New Jersey Short-Term Rentals Suit Gets Short-Lived Consideration
The motto for the state of New Jersey is “liberty and prosperity,” but according to a group of Airbnb operators, a Jersey City ordinance passed to regulate short-term rentals gave them neither. In the case of Nekrilov v. City of Jersey City, a judge for the U.S. District Court for the District of New Jersey considered a challenge brought by several property owners and leasees against Jersey City’s ordinance regulating the operation of short-term rentals within the city.
Plaintiffs brought suit after Jersey City passed two ordinances regulating short-term rentals; one in 2015 legalizing short-term rentals with some restrictions, and one in 2019, significantly regulating short-term rentals within the city. The 2019 ordinance, Ordinance 19-077, was very restrictive. This ordinance restricted short-term rentals in non-owner-occupied dwellings to a maximum of 60 nights per year, and only allowed property owners, as opposed to leasees, to rent the property out to others on a short-term basis.
Plaintiffs had all made significant investments in rental properties in Jersey City before Ordinance 19-077 was passed, and challenged it on several grounds, including that the city’s ordinance was regulatory taking. The Court wrestled with the issue under the Penn Central factors and concluded that the City’s ordinance was not a regulatory taking because, although it did deprive the Plaintiffs of some rental profit, the detrimental impact on the economic value of the property itself was speculative.
Additionally, the Court found that Plaintiffs were not entitled to a favorable regulatory environment in which to operate their short-term rentals in perpetuity, and they should expect that laws can and will change depending on several factors. For these reasons, among others, the Court granted the City’s motion to dismiss the case and denied the Plaintiffs’ motion for a preliminary injunction and temporary restraining order.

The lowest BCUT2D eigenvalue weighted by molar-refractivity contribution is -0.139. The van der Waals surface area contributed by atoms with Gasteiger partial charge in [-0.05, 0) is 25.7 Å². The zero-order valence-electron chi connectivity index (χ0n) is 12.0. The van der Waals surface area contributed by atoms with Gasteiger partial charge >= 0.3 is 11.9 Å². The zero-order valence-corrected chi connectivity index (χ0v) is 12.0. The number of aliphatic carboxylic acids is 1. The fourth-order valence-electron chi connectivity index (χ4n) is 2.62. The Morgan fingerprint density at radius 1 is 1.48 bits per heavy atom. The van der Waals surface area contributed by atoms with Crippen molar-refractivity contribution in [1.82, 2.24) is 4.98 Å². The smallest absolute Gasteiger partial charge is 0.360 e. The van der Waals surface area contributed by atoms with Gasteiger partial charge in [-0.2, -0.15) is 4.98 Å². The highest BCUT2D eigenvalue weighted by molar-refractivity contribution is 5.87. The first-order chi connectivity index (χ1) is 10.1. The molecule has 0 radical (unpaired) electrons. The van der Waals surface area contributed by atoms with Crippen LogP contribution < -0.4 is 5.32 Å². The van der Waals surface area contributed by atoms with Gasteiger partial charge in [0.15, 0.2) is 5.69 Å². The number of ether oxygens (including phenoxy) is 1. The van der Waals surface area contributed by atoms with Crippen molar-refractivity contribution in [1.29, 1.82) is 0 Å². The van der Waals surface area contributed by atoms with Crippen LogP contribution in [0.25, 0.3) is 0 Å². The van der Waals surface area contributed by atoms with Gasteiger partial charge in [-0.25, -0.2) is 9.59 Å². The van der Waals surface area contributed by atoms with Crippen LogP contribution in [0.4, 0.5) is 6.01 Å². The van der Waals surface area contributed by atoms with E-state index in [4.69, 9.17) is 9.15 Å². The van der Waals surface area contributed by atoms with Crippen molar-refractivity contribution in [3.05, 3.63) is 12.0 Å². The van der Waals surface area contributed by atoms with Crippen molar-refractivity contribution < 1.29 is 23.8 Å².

Short-term rentals will likely continue to be a hot-button issue in Michigan, as it is across the country, in the years to come for both real estate investors and municipalities that are grappling with how to best regulate this area. For example, Ann Arbor recently passed an ordinance that went into effect on March 1, 2021. Ann Arbor City Code Chapter 97 created a licensing process for rentals that are leased for less than 30 days and prohibits short-term rental activity in certain residential areas.
Property owners should contact an attorney to review the zoning and regulatory landscape surrounding short-term rentals when evaluating a potential investment property in any municipality. An attorney can also be helpful with reviewing any bylaws or covenants, conditions, and restrictions that would come with the property. Municipalities can also benefit from an experienced attorney reviewing possible options for regulations of such properties within its city limits. Contact Fausone Bohn, LLP today and let us ensure that your short-term rental does not become a long-term problem for your investment portfolio or municipality. Contact us online or call our office at (248) 380-0000.